Popular Sailing Superstitions And Customs

Posted on October 23, 2012 by Lee under Sailing Comments Off on Popular Sailing Superstitions And Customs

Do you know where the expression ‘Son of a Gun’ comes from? If you’re a sailing or boating enthusiast then perhaps you should, because it refers to a child born on a ship or boat. Apparently it’s supposed to be a sign of good luck, although that does rather depend on the circumstances I imagine.

But this is just one of many superstitions relating to boats, sailors and the sea, and it made me wonder just how many there are, what some of the most popular ones are, and whether you, loyal and avid readers! have any superstitions yourself.

Certainly as far as I’m concerned I don’t have any superstitions I hold to religiously. Apart from wearing my lucky socks, turning round three times before boarding, knocking back three quarters of a shot of whisky while dancing naked under the moonlight with a black cat who’s walking backwards under a ladder being held up by two magpies. All of which severely limits my available sailing time.

Anyway, here are some of the popular seafaring superstitions you may have come across, but if you feel I’ve missed any particularly good ones, please do feel free to share them, and if you have any odd quirks yourself when it comes to sailing, we’d love you to share them with us!

Popular Sailing Superstitions And CustomsSailing Superstitions Before Setting Off

There are many different customs and superstitions relating to sailing which are supposed to be carried out before you even set sail. One of the first rules which I’m sure you will have heard of is that you should never set sail on a cruise on a Friday. This is a bit unfortunate if you were hoping for a long weekend, but the tradition stems from religion, since Jesus was crucified on a Friday. Another day to avoid is the first Monday in April, which was when Cain murdered his brother Able.

A long held superstition is that you should avoid anyone with red hair when setting off on a journey by sea. Exactly how the Vikings managed I have no idea, but there is apparently a ‘get out’ clause which states that it is safe to embark on a sailing journey with a redhead as long as you speak to them before they speak to you. Again, how exactly this is going to work if you and your partner are both red haired and are looking to set off for the weekend I have no idea.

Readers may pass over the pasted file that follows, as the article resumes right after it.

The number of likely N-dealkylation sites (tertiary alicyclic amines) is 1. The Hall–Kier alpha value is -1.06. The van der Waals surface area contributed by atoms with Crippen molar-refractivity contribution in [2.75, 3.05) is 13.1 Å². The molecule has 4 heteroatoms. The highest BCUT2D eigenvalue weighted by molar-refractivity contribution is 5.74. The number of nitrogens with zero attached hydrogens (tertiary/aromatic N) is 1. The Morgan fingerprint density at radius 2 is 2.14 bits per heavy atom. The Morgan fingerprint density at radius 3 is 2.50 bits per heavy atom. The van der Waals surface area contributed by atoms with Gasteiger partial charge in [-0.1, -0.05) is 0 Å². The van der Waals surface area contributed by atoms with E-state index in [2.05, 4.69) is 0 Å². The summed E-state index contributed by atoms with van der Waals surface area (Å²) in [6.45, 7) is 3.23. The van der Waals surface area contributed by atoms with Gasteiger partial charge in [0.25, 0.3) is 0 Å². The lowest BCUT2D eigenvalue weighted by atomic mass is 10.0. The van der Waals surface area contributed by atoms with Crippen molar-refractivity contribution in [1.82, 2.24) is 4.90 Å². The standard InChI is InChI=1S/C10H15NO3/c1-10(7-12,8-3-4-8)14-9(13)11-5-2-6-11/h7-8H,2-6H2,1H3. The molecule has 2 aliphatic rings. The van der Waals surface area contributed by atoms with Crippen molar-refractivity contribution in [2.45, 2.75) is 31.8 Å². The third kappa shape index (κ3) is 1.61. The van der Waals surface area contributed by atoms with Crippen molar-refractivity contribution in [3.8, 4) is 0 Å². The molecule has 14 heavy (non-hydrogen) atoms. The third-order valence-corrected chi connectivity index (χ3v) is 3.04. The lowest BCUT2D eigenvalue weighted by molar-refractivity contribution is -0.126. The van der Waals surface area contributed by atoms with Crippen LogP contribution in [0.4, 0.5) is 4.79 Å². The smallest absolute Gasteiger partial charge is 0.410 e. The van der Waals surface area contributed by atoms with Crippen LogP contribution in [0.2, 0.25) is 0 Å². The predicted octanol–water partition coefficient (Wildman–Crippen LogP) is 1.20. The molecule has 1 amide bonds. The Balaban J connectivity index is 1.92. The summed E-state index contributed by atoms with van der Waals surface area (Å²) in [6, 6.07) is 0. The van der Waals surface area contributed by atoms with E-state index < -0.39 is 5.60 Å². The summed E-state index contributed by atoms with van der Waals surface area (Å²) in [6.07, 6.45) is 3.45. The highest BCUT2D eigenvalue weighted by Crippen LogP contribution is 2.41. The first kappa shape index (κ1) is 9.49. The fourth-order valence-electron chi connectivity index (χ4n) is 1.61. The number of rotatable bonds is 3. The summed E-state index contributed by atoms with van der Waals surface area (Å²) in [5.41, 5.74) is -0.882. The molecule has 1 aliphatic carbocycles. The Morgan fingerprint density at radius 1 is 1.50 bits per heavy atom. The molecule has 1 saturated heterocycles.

Also, before you set sail you should spit in the ocean, throw coins into the sea and pour wine on the deck. As if boating wasn’t wet enough.

Cats bring good luck, so bring Whiskers along with you, and according to sailing legend tattoos and piercings are supposed to ward off evil spirits. So your college children are likely to be very welcome after all.

Finally, make sure you nail a figure of a naked woman to the bow as it is said to calm the seas. If her eyes are open then she will also help guide you to safety. Although whether your wife will see it that way is a matter for you to ponder.

Sailing Superstitions Whilst At Sea

Remember that whilst at sea no one should whistle, as this is not only bad luck but will cause the weather to turn foul. This is actually where the expression to ‘whistle up a storm’ comes from.

As well as refraining from whistling when sailing you should also make certain you do not cut your hair or nails. The reason for this is that cut hair and nails were used by the Romans as offerings to Proserpine, the goddess of the infernal regions (possibly Hull, I’m not sure.) By cutting your hair or nails at sea Neptune, the god of the sea, would be angry at having another god’s offerings made in his domain, and he would punish those sailing in his waters.

The expressions ‘touch wood’ and ‘ship shape’ both come from shipping too, as sailors used to knock on the wood to detect wood rot. Although if your ship is that rotten there’s a good chance that banging on it isn’t going to help much.

Finally, avoid black travelling bags when sailing, flat footed people and flowers (because they will be used as a wreath for the inevitable dead. Cheerful lot, sailors.) If you have a silver coin, wedge it under the masthead for a successful voyage, and if you can steal a bit of wood and mortise this into the keel your ship will go faster. Or sink. Take your pick.

So have you got any favourite nautical superstitions? Anything you always take, always do, always avoid or refuse to do before or during a sailing trip? Do share your personal foibles!

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